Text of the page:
Effect of sub-atmospheric pressure on the characteristics of concurrent/upward flame spread over a thin solid

Luca Carmignani, Priya Garg, Maria Thomsen, Michael J. Gollner, Carlos Fernandez-Pello, David L. Urban, Gary A. Ruff

Research output: Contribution to journalArticlepeer-review


The variation of ambient pressure is a potential tool for studying the driving parameters of fire dynamics and heat release in low-pressure environments such as high-altitude locations, aircraft, and spacecraft. The study of upward flame spread over a solid fuel has direct implications on material flammability and fire development, and low pressure environments have recently gained more attention for the possible comparison with the reduced gravity conditions encountered during space missions. In this work, we consider upward spreading flames over thin acrylic sheets in ambient pressures between 30 and 100 kPa. A forced flow velocity of 20 cm/s is added to the naturally-driven buoyant flow, creating a mixed flow field (natural and forced) that varies with pressure. Flame characteristics such as spread rate and standoff distance are measured from the video analysis of the experiments. It is observed that the former decreases with pressure while the latter increases. The larger flame stand-off distance at low pressures partially explains the decrease of the flame spread rate since the convective heat flux from the flame to the solid decreases. Additionally, volumetric concentrations of the combustion products are measured during the experiments. The results show lower O2 consumption and CO2 production rates at lower pressures. Based on these rates, we could calculate the heat release rate from upward spreading flames at low pressure, providing fundamental information for better understanding pressure-gravity correlations. According to the results, the volumetric heat release rate is proportional to pressure, which is consistent with previous studies on pressure modeling of fires. This suggests that chemical kinetics is not a constraint for the conditions tested in this study, which could help make future flammability tests comparable to low gravity ones.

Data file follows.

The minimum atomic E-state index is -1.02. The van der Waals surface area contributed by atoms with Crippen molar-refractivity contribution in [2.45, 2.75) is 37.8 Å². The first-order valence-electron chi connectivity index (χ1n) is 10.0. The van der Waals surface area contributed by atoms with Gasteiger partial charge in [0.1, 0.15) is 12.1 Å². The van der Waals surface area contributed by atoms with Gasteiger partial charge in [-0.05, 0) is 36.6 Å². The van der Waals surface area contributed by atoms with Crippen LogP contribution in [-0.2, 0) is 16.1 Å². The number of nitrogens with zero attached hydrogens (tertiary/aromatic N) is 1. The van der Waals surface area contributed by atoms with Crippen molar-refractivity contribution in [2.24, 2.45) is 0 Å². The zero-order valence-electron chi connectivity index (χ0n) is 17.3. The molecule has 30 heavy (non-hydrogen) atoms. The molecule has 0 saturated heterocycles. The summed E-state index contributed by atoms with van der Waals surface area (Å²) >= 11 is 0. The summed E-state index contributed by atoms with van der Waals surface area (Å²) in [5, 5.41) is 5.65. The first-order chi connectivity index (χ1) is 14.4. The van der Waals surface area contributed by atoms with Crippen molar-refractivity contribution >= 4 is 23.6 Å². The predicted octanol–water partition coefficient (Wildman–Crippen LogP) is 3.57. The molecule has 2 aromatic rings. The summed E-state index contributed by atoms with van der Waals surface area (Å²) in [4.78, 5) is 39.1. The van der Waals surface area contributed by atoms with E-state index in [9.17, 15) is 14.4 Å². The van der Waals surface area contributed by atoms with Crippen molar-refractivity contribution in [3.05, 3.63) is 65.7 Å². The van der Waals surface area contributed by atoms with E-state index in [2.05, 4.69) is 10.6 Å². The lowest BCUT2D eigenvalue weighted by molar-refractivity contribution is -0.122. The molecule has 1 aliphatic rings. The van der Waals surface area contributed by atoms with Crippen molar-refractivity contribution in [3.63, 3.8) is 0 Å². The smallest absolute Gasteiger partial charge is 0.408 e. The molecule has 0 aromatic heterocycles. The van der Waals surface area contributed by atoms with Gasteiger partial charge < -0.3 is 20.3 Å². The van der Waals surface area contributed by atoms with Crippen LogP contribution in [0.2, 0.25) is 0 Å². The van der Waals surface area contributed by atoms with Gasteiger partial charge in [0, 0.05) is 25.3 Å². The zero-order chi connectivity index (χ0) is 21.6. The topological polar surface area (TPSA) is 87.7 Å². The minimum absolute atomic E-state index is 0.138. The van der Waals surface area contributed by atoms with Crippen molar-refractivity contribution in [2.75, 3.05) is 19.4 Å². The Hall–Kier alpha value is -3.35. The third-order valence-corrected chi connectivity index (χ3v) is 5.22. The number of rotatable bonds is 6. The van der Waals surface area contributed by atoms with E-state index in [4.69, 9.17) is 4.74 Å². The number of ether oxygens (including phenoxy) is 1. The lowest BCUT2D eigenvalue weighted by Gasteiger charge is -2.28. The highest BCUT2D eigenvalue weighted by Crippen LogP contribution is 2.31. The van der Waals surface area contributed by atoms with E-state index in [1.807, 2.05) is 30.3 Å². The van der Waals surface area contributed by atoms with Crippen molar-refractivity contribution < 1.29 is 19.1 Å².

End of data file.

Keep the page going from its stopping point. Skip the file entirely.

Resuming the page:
Original languageEnglish
Article number112312
JournalCombustion and Flame
StatePublished - Nov 2022
Externally publishedYes


  • Acrylic fuel
  • Heat release rate
  • Pressure modeling
  • Upward flame spread


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